The Secret Service’s porous border

The Secret Service should not be considering options that infringe on the rights of citizens in the wake of an incident they were not able to prevent.

Last Friday, Omar. J. Gonzalez, a retired Iraq war veteran who was showing signs of post-traumatic stress disorder, was able to jump the fence of the White House on Pennsylvania Avenue, run across the North Lawn, and enter the unlocked front doors of the president’s home before being stopped by the Secret Service.

Now, Secret Service officials are considering changes such as extending the perimeter around the White House where pedestrians are banned and forcing tourists to go through screening a couple blocks from the presidential mansion.

The American people, the residents of the District of Columbia, and those visiting our nation’s capital with no other intention than to see its sights should not be punished for a problem they did not cause.

Gonzalez was able to reach the front doors of the White House because of a procedural error the Secret Service made. When someone, who is deemed to be unarmed, jumps the fence, the Secret Service is supposed to release a dog subdue them and stop them from getting any closer to the mansion. In this case, the dog was not released.

Gonzalez, as it turns out, was not unarmed – he was carrying a small, serrated knife with him. 800 rounds of ammunition, a machete, and two hatchets were also found in his car, and in a federal prosecution hearing, he was found to be a danger to the president.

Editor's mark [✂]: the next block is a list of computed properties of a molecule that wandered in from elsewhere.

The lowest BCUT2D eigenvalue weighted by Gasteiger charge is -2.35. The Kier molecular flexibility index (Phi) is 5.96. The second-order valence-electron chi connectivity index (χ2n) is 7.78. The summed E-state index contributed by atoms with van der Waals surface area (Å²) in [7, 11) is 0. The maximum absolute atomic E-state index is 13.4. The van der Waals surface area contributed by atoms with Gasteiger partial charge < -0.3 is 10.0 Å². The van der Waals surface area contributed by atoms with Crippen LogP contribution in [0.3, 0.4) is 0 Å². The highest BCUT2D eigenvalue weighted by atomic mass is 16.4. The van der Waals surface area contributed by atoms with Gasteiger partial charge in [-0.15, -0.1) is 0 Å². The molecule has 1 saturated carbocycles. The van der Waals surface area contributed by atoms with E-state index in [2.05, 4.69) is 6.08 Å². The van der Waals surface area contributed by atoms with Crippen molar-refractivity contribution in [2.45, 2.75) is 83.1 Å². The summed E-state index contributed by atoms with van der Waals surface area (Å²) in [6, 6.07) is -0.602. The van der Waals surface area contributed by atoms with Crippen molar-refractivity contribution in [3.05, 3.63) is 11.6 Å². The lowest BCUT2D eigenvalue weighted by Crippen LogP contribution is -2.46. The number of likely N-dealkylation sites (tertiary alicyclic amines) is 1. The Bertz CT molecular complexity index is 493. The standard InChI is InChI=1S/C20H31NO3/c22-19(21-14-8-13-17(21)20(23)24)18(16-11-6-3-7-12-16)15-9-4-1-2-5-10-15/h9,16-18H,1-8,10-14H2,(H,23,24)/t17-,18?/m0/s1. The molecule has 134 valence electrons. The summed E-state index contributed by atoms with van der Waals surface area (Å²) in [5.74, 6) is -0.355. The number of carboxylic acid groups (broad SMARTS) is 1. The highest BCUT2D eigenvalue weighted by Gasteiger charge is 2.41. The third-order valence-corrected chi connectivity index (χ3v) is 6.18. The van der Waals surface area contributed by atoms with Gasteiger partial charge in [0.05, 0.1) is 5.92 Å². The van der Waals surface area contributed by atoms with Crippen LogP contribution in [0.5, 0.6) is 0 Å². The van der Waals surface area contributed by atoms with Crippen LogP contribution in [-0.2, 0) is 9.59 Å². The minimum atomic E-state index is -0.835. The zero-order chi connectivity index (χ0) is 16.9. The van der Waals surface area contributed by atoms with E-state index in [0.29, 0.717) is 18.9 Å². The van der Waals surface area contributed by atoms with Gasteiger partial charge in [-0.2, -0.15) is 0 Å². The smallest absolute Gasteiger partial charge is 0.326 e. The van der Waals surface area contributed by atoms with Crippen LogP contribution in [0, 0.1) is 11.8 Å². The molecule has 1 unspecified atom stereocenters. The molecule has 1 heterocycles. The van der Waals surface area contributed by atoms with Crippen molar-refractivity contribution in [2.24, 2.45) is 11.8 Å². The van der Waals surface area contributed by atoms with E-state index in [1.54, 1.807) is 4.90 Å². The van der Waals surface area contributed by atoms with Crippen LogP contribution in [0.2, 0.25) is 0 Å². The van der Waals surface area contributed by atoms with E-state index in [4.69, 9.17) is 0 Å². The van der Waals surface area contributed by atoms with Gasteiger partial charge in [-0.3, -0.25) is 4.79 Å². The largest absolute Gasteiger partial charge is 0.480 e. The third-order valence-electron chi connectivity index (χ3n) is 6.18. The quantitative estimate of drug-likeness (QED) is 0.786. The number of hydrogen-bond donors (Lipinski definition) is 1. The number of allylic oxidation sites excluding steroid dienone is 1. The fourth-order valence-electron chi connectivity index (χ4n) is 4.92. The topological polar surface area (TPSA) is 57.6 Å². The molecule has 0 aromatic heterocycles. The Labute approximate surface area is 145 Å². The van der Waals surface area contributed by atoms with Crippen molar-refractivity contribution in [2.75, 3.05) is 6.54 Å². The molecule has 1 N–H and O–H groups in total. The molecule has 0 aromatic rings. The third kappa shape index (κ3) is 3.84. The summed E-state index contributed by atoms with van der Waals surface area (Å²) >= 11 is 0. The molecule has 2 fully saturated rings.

The Secret Service has been under a lot of scrutiny for problems with their performance. Two years ago, Secret Service agents in Cartagena, Colombia got in trouble for soliciting prostitutes and then trying to leave them before paying them. In March, two agents in Amsterdam were sent home for drinking after one of them was found passed out in a hotel hallway.

Gonzalez’s case is a specific one – obviously, most people who visit the White House are not there to jump the fence and get through the front doors. At the same time, they should understand the risks posed to those who hold office, and have procedures – ones that they actually follow – to ensure their safety. A government should show that they trust their people, not fear them.

Dehumanizing citizens by physically pushing them further from our leaders and our government buildings is not the right way to do that.

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